Increasing numbers of workers are now tied to jobs in which their employer is under no obligation to provide work.
Unions are warning the shift toward such insecure work is creating an impossible situation for people trying to make a living.
Unions say New Zealand firms are now following their counterparts overseas and adopting what are called 'zero hour contracts', where workers have to be available for work, but have no hours guaranteed.
Brett Patterson works for Burger King in Hamilton and is one of thousands of employees in the fast food industry on zero hour contracts. While he works most weeks, he says it's hard to make a living.
"Because we've got zero hours in our contract - like never guaranteed - I find myself always trying to fight for the hours. It's hard when you get sick, because when you get sick you can't be there as much to fight for the hours."
The Unite Union represents fast food workers. National director Mike Treen says zero hour contracts are now the norm in the industry.
"McDonald's, KFC, Pizza Hut, Starbucks, Burger King, Wendy's - all of the contracts have no minimum hours, and so people can be - and are - rostered anywhere from three to 40 hours a week, or sometimes 60 hours a week, and it depends a lot on how you get on with your manager."
The fast food operators did not return Radio New Zealand's calls or declined to comment.
The use of zero hours contracts is spreading. The 27,000-strong First Union covers retail, finance and transport and distribution.
General secretary Robert Reid said zero hour contracts are starting to creep into the sectors it represents.
"This is happening even in some of our well-known stores and supermarkets in the country and a zero hour contract means that you are at the whim of that employer."
No official figures are available on the number of people on zero hour contracts. But such contracts are part of the trend of workers on low hour agreements.
Mr Reid said many people in such situations want more hours. That's the lot of one Bay of Plenty retail worker, who didn't want to be identified, who says she would like more work than the 18 hours she is currently on but has never managed to build up more contracted hours.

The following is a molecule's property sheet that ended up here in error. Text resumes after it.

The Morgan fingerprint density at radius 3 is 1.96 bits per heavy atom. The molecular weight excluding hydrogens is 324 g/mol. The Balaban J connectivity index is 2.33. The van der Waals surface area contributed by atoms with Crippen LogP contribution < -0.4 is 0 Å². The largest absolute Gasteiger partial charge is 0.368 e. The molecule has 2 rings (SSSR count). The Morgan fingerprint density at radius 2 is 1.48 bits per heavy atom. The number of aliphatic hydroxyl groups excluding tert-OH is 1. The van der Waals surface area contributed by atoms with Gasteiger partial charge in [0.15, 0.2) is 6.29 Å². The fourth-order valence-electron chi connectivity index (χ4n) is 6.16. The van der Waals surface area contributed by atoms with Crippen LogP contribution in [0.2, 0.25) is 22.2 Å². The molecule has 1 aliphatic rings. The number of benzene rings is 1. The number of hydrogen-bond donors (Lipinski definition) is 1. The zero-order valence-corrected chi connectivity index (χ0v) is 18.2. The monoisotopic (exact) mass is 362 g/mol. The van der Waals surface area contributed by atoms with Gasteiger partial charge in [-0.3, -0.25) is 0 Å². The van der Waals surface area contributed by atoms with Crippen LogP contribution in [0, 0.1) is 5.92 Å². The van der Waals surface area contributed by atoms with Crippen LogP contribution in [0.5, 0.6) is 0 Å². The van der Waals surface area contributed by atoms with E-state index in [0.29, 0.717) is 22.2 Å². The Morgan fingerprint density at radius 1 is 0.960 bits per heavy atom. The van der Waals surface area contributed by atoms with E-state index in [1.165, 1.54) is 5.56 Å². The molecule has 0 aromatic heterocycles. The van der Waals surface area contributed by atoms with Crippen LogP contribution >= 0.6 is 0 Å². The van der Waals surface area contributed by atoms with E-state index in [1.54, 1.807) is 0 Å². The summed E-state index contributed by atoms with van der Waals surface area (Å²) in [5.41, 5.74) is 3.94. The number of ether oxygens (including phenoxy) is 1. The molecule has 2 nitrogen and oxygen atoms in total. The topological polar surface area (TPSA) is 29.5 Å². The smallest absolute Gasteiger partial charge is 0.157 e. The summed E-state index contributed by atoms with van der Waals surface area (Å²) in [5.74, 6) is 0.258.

Council of Trade Unions lawyer Jeff Sissons said the contracts can be illegal in certain circumstances but very few cases make it to court.
"It's a big step for workers to take their casual contract to court and say 'hey I don't think this is fair'." So they're very unusual, and they're not classified as zero hours contracts under case law because that's a new term."
Mr Sissons told Morning Report there should be a law change requiring employers to give an indication of what hours will be worked.
Working life getting 'precarious'
Some university research shows that two-thirds of employment is classed as casual, part-time or contract.
While some can live comfortably like that, Massey University's Paul Spoonley said many New Zealanders are experiencing an increasingly precarious working life and are finding it hard to make ends meet.
"What surprised me was that 10 percent of everybody in work in New Zealand is working in two or more paid jobs. And I was quite surprised at the numbers working in four or five paid jobs - and that's really to put together enough income to survive on."
The chief executive of the Northern Employers and Manufacturers Association, Kim Campbell, said changes in consumer demand and greater competition globally make it hard for employers.
"For businesses, it's not fair either - it's tough. Nobody has a job for life like they had in the old days, and businesses don't have a market for life. We have to reflect what's the new reality."
Unions argue that new employment laws mean workers will be increasingly vulnerable to such contracts, and appear at odds with Prime Minister John Key's promise to tackle poverty.
Mr Key said workers should get advice before signing contracts which said their employer was under no obligation to provide work, and that people should be careful to understand what they were signing up for.
"We have a very open and flexible labour market, so obviously people would want to be absolutely sure, if they were engaging in those contracts, that there's a particular reason why and that they understand the consequences of those," he said.
"I'm not the expert in them but obviously we always encourage people to get advice."